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Saturday, July 2, 2022

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CultureFood & DrinkA new look for the local classic Junipero Gin

A new look for the local classic Junipero Gin

It’s the spirit of a new era for the former Anchor Distilling Co.

While Hotaling & Co. might not necessarily be a household name in SF quite yet, rest assured it’s core mission has been around longer than most folks in this town. That’s because Hotaling is what we once knew as Anchor Distilling Company, which was Anchor Brewing’s distilling and spirits-importing side of the business that spun off once Sapporo bought Anchor Brewing in 2017—a package that did not include the spirits operation.

So Anchor Distilling took on the Hotaling & Co. moniker, named after the once-largest whiskey warehouse on the West Coast, located in North Beach. As legend has it, Hotaling & Co. stood strong following the 1906 earthquake and fires in which the surrounding buildings and churches burned down. The modern-day Hotaling has continued to produce untouched recipes of local favorites in Junipero Gin and Old Potrero Whiskey and in November of 2018, it moved into the Pier 50 in Mission Rock that housed the delightful Distillery No. 209. 

Hotaling & Co. Head Distiller Arne Hillesland. Photo courtesy Hotaling & Co.

OK, so you’re caught up to speed now, which is fairly necessary since the last 18 months of a pandemic hasn’t really allowed us to get to know this operation as well as we’d have liked. But perhaps that’s a good thing, because the times they are a-changin’! And in a good way (for once), as Junipero and Old Potrero are now being made at the Pier 50 distillery by not only original master distiller Bruce Joseph, but now with head distiller Arne Hillesland, the long-time brains behind Distillery No. 209’s gin operation. Even the Anchor Distilling still (#2, as it is called) has been moved to the facility to join the much larger “Rosie” still that belonged to No. 209.

Rosie and #2, together at last! Photo courtesy Hotaling & Co.

Junipero Gin, with it’s London Dry character and crisp, juniper-forward botanical blend (as it’s name would suggest) is made and bottled in Mission Rock and is uniquely San Franciscan. You see, a dozen botanicals are ground prior to its distilling and the finished product is an unfiltered gin, which gives the 98.6 proof spirit a sneaky mouthfeel. These were practices that in the ‘90s were seen as audacious to some, but now have come to define the world-class San Francisco gin. 

As Hotaling spreads its wings with the operation, the bottle has a spritely new look to take it into the future. Where the old bottles all had the same shape across all of the spirits in the Anchor-Hotaling portfolio, the new Junipero bottle is a slightly top-heavy bold blue that seems like it’s meant to catch your eye on a shelf, rather than blend in with its surrounding options (Facts only; no shade on the old school.)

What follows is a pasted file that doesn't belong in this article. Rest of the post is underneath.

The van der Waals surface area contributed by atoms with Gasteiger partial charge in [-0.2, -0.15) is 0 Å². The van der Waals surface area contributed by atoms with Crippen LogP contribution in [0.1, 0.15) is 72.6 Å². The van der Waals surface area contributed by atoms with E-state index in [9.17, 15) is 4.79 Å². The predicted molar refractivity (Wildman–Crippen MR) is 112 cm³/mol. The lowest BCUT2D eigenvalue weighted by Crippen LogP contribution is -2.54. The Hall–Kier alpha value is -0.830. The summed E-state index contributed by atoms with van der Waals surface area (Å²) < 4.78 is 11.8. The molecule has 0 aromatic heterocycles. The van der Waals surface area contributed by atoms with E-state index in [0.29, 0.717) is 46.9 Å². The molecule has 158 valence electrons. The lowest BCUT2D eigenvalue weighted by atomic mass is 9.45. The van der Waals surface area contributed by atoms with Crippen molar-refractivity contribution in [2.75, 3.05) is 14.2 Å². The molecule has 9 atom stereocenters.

For me, the shapes and labels were confusing (especially with the whiskeys), and then the word “Old” in front of “Potrero” on the same shaped bottle as Junipero, also made me think of the gin in this “old world” sense, where in reality, it’s fairly progressive. 

“It was time to make Junipero more into a 21st century gin and have that recognized with a splashy new package,” Hillesland says. 

But the real charm in all of this is to see both Joseph and Hillesland working together. I’ve long loved Junipero, Old Potrero and No. 209. Truly three of our finest local spirits and the distillers behind them share a similar whimsy necessary for creating lasting spirits. And for any naysayers out there, Hillesland is still contract-distilling 209 gin (which was sold to another company) at Hotaling’s facility. But I digress, because it’s obvious now that the sum is much greater than its parts. 

“For many years I worked alone, either I was inventing stuff on my own or desperately seeking around colleagues in the distilling world to find out answers,” Hillesland says. “But now I’m working with other talented distillers. They have different ways of doing things, but I’m able to learn techniques that I wasn’t able to before.”

And Hillesland has been working with Joseph and his team on more than just gin now. Old Potrero Rye, with the distinct vanilla undertones from malted rye being aged in toasted and charred American oak, is as incredible as ever and a new bottle design is in the works for it as well, this fall. But the unwavering vision for American rye whiskey that Fritz Maytag had back when he launched the spirit in 1993 is very much still present and Joseph is still at the helm, right where he was at the start. 

A public tasting room isn’t coming yet as the port of SF at Mission Rock is being reshaped, but Hotaling says the plans are in the future. But Junipero and Old Potrero are available at bars, restaurants and liquor purveyors literally everywhere in SF and the Bay Area (check the online finder here.) Beyond that there are some very awesome things on the horizon at Pier 50 and even more to come. 

“We’re being tasked with doing all sorts of new product development and that’s really exciting for me,” Hillesland adds. “We’re trying to be as California and Bay Area-centric as we can. People come from around the world to see San Francisco and it has a great cachet.”

48 Hills welcomes comments in the form of letters to the editor, which you can submit here. We also invite you to join the conversation on our FacebookTwitter, and Instagram

Adrian Spinelli
Adrian is a Brazilian-born, SF-based writer covering music, booze, festivals, and culture. Follow him on Twitter @AGSpinelli.

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